Aims Cardiac peptides have diagnostic and prognostic value in heart failure. Their plasma concentrations, however, are sensitive to rapid changes in haemodynamics. As blood sampling under standard conditions is not feasible in clinical practice, it is important to know which peptides are most resistant to change. Therefore, the present study investigated the differences in response to exercise between atrial natriuretic peptide, N-terminal proatrial natriuretic peptide, brain natriuretic peptide and the recently identified N-terminal probrain natriuretic peptide.
Methods and Results Fifty-two patients with chronic heart failure performed a symptom-limited graded bicycle exercise. Blood samples for determination of plasma concentrations of cardiac peptides were drawn at rest and at peak exercise. There was a significant difference in percentage increase in response to exercise between the four peptides (P<0·0001). N-terminal proatrial natriuretic peptide increased less than atrial natriuretic peptide (5±18% vs 59±58%;P<0·0001). The difference in increase between N-terminal probrain natriuretic peptide and brain natriuretic peptide was less distinct but still significant (24±24% vs 38±52%,P <0·05).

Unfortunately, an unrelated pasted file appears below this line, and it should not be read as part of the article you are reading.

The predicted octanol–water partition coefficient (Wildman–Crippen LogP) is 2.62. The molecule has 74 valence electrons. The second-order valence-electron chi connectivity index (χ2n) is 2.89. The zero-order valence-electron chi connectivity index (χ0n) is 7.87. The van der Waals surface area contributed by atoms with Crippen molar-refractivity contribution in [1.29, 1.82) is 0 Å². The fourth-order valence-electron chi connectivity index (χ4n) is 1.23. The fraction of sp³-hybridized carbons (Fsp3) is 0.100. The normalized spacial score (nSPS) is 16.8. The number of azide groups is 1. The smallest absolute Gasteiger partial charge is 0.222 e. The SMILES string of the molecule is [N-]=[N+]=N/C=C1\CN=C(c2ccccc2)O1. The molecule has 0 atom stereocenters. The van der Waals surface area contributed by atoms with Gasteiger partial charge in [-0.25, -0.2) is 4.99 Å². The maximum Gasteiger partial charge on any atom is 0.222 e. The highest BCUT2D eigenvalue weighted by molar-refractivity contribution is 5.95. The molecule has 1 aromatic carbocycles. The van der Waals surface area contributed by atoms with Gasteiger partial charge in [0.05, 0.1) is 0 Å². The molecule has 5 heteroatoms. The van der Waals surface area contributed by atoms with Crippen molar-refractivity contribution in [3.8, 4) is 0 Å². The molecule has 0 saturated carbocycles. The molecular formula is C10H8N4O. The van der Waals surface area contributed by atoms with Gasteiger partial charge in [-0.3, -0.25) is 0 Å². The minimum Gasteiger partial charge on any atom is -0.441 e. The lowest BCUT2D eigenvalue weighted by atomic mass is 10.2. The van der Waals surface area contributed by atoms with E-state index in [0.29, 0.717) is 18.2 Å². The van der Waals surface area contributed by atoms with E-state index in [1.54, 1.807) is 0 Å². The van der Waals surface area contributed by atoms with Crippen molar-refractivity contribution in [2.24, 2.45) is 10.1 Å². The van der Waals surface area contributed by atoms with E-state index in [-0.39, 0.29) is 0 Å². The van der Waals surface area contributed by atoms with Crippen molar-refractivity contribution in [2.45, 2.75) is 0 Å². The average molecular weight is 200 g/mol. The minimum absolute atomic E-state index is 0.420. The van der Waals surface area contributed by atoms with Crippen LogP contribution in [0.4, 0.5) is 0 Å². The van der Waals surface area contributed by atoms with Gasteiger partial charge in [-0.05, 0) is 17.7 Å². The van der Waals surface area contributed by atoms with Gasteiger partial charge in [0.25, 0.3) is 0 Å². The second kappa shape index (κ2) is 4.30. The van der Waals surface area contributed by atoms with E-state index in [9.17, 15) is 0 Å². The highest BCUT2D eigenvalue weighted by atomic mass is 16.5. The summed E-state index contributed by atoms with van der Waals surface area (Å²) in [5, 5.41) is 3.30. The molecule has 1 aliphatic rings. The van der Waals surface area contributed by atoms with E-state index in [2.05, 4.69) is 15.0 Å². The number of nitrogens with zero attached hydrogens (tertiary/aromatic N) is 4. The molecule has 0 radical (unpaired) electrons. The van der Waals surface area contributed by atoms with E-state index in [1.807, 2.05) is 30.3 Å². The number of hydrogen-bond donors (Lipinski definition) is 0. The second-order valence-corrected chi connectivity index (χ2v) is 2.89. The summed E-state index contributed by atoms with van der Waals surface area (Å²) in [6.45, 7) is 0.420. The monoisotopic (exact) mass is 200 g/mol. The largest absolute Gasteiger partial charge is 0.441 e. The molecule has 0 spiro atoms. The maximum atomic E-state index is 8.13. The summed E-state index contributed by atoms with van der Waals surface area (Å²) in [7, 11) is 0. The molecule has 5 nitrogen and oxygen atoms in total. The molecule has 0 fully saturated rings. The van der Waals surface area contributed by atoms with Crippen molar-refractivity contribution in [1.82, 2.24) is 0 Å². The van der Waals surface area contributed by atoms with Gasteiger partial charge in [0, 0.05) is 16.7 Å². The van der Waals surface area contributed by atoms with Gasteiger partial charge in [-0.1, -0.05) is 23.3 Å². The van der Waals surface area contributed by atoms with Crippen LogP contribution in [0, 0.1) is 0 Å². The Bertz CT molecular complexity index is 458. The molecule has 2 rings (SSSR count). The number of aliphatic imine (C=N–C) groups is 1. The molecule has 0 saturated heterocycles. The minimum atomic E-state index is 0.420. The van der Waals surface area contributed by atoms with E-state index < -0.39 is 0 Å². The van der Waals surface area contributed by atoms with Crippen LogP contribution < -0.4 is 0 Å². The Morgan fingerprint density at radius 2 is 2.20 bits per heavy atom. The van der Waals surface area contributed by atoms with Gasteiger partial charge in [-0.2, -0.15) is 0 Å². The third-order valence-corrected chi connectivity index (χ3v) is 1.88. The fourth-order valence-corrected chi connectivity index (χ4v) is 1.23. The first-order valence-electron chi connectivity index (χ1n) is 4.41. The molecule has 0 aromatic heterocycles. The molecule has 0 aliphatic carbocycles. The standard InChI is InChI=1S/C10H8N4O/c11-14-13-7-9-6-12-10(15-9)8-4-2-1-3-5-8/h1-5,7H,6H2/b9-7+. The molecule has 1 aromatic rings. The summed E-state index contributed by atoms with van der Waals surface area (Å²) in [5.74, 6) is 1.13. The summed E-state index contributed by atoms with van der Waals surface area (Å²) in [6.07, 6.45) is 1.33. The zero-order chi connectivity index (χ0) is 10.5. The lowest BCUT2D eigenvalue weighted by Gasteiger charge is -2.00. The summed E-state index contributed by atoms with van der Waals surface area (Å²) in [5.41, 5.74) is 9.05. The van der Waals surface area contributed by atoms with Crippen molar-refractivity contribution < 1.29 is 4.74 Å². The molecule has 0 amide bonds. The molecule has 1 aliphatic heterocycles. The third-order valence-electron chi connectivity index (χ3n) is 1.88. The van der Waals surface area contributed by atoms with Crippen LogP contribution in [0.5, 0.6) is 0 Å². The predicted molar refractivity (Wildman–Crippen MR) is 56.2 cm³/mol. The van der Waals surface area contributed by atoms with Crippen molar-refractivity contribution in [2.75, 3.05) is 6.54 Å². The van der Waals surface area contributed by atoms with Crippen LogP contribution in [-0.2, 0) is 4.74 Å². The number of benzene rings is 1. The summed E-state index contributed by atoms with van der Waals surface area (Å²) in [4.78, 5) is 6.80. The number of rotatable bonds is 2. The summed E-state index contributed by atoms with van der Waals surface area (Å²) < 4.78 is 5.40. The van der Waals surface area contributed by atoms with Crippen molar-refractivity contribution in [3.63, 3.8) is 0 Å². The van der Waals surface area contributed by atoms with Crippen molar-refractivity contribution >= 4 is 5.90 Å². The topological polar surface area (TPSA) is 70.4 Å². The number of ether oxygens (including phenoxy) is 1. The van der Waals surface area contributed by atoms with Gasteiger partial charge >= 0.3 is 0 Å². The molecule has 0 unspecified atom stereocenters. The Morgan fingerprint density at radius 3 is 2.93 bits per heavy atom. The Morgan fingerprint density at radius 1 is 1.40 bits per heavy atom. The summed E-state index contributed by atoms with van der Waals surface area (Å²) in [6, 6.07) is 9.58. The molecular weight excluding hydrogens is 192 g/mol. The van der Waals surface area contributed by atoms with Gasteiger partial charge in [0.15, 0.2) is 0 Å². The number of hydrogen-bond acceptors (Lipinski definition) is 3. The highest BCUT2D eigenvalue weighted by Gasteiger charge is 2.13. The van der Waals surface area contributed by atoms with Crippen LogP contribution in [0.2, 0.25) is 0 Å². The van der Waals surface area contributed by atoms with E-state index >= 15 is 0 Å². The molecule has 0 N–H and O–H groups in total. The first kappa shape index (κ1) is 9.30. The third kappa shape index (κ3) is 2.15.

Conclusions Both N-terminal proatrial natriuretic peptide and N-terminal probrain natriuretic peptide increased less in response to exercise than their C-terminal counterparts. This implies that the circumstances under which blood sampling for measurements of N-terminal proatrial natriuretic peptide and N-terminal probrain natriuretic peptide should be performed are more favourable than the blood sampling conditions for atrial natriuretic peptide and brain natriuretic peptide.